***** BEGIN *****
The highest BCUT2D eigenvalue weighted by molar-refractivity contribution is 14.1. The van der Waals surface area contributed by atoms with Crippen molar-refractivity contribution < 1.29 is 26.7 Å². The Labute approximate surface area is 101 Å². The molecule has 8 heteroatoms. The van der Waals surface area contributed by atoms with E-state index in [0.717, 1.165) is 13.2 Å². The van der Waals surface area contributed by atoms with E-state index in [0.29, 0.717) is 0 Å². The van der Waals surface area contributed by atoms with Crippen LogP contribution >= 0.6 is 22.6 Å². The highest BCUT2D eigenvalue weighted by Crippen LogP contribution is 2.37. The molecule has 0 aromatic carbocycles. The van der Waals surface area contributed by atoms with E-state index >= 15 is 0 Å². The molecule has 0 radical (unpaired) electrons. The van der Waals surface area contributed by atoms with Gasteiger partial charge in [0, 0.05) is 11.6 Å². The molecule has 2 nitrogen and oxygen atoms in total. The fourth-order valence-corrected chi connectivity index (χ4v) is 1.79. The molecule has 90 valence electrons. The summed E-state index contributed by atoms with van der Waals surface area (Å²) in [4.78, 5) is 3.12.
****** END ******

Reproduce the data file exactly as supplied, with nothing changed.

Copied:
The highest BCUT2D eigenvalue weighted by molar-refractivity contribution is 14.1. The van der Waals surface area contributed by atoms with Crippen molar-refractivity contribution < 1.29 is 26.7 Å². The Labute approximate surface area is 101 Å². The molecule has 8 heteroatoms. The van der Waals surface area contributed by atoms with E-state index in [0.717, 1.165) is 13.2 Å². The van der Waals surface area contributed by atoms with E-state index in [0.29, 0.717) is 0 Å². The van der Waals surface area contributed by atoms with Crippen LogP contribution >= 0.6 is 22.6 Å². The highest BCUT2D eigenvalue weighted by Crippen LogP contribution is 2.37. The molecule has 0 aromatic carbocycles. The van der Waals surface area contributed by atoms with E-state index >= 15 is 0 Å². The molecule has 0 radical (unpaired) electrons. The van der Waals surface area contributed by atoms with Gasteiger partial charge in [0, 0.05) is 11.6 Å². The molecule has 2 nitrogen and oxygen atoms in total. The fourth-order valence-corrected chi connectivity index (χ4v) is 1.79. The molecule has 90 valence electrons. The summed E-state index contributed by atoms with van der Waals surface area (Å²) in [4.78, 5) is 3.12.